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Cooking up rankings?

By Haggai Matsiko

Experts say the Mo Ibrahim Index’s latest ranking of Uganda would be flattering if it weren’t so fictitious

Experts have criticized the latest rankings of the Mo Ibrahim Africa Governance Index as a fiction, out of touch with realities in Uganda.

The main bone of contention is the index’s flattering ranking of Uganda – as the second best governed country in East Africa, after Tanzania, 20th in Africa; the least corrupt country in the region; and East Africa’s leader in the rule of law and judicial independence.

On the Africa-level Uganda was 17th out of the 50 countries assessed on good governance; 11th best on corruption and human rights; and 23rd on political rights, in the ranking led by Mauritius and tailed – predictably – by Somalia.


Experts argued that the ranking released recently did not reflect the reality in Uganda now, nor 2010 on which the assessments are based, not even for the entire lifetime of the index that started in 2006.

Referring to the latest treason and terrorism accusations against peaceful protesters, “preventive arrest” detentions against opposition leaders, secretive oil deals in which top government leaders appear to have banded with foreign oil companies to rob the country, and accusations of corruption against key ministers in government – including the prime minister – experts said the once-prestigious Mo Ibrahim Index had lost relevance.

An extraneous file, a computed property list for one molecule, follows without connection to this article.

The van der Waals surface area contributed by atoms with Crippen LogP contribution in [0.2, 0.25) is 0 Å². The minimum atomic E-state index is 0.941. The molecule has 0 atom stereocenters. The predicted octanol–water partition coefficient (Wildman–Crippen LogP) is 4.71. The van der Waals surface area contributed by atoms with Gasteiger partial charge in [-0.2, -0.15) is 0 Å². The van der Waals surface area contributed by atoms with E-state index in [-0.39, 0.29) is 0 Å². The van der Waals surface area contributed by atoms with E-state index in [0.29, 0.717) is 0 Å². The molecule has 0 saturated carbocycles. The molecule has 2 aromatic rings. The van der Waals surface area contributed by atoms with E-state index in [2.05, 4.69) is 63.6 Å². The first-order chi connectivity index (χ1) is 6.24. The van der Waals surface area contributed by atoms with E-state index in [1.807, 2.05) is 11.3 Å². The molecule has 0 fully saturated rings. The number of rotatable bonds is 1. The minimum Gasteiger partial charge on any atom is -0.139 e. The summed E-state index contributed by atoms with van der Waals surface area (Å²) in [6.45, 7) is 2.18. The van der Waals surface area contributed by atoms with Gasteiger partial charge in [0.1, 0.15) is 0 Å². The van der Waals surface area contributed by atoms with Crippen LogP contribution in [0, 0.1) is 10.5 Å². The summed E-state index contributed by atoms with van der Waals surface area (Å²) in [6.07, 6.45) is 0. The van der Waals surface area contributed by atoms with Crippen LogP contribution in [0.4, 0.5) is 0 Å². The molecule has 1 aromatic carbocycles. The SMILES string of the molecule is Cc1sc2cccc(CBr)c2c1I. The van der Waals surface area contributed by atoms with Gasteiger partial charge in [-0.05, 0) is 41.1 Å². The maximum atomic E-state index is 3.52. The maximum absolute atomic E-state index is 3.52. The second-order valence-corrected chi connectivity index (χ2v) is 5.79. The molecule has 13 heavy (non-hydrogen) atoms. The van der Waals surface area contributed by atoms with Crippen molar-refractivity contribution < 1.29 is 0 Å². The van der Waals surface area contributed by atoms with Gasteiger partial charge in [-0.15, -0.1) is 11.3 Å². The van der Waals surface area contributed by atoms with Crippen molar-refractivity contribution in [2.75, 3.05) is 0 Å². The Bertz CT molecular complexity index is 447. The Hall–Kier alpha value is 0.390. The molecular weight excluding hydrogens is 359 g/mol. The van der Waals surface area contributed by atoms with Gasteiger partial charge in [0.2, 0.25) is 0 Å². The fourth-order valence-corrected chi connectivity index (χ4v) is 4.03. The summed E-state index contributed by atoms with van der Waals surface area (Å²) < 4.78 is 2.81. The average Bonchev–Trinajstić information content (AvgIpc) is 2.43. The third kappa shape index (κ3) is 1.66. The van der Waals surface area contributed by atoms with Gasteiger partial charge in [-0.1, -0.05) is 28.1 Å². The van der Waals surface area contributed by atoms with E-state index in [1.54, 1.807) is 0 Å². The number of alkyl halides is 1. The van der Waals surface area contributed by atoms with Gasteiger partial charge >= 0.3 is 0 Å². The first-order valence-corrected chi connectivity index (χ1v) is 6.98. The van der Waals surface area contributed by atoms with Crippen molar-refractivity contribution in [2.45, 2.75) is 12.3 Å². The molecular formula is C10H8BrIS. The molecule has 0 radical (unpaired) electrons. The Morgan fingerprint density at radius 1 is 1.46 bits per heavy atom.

Opposition party FDC leader, Dr Kizza Besigye, arrested and detained in his Kasangati home to prevent his participation in the walk-to-work protests, said if the index had any credibility, it demonstrated the depth of Africa’s governance crisis.

Besigye is suing the police for illegal detention and inconvenience caused when police barred entry and exit to his home for three days, cutting off his household supplies and associates. His two aides Sam Mugumya and Francis Mwijukye face treason for participating in the protests.

A day before their arrest, the Inspector General of Police Kale Kyihura, presented to journalists audio recordings he alleged were evidence that leaders of Agents for Change – organizers of the protests – were plotting to overthrow the government.

Charges against Mwijukye and Mugumya alleged that they mobilised the launch of riots across the country until government was overthrown, but did not indicate use of arms –  the essence of treason, according to the defendants’ lawyer, Ladislaus Rwakafuzi.

“Treason does not arise in this case because it has to involve the use of arms,” Rwakafuzi said.

Livingstone Ssewanyana, executive director of the Foundation for Human Rights Inititiative, agreed with Rwakafuzi, and said mere utterances could not be treasonous, and were in fact protected by the constitution under free speech and expression.

Rwakafuzi argued that in fact Uganda’s human rights record was getting worse.

“Ugandans have a right to movement and to demonstrate,” he said. That a government that so blatantly flouts these rights is rewarded with praise for its governance record means there is need to fear, the lawyer said.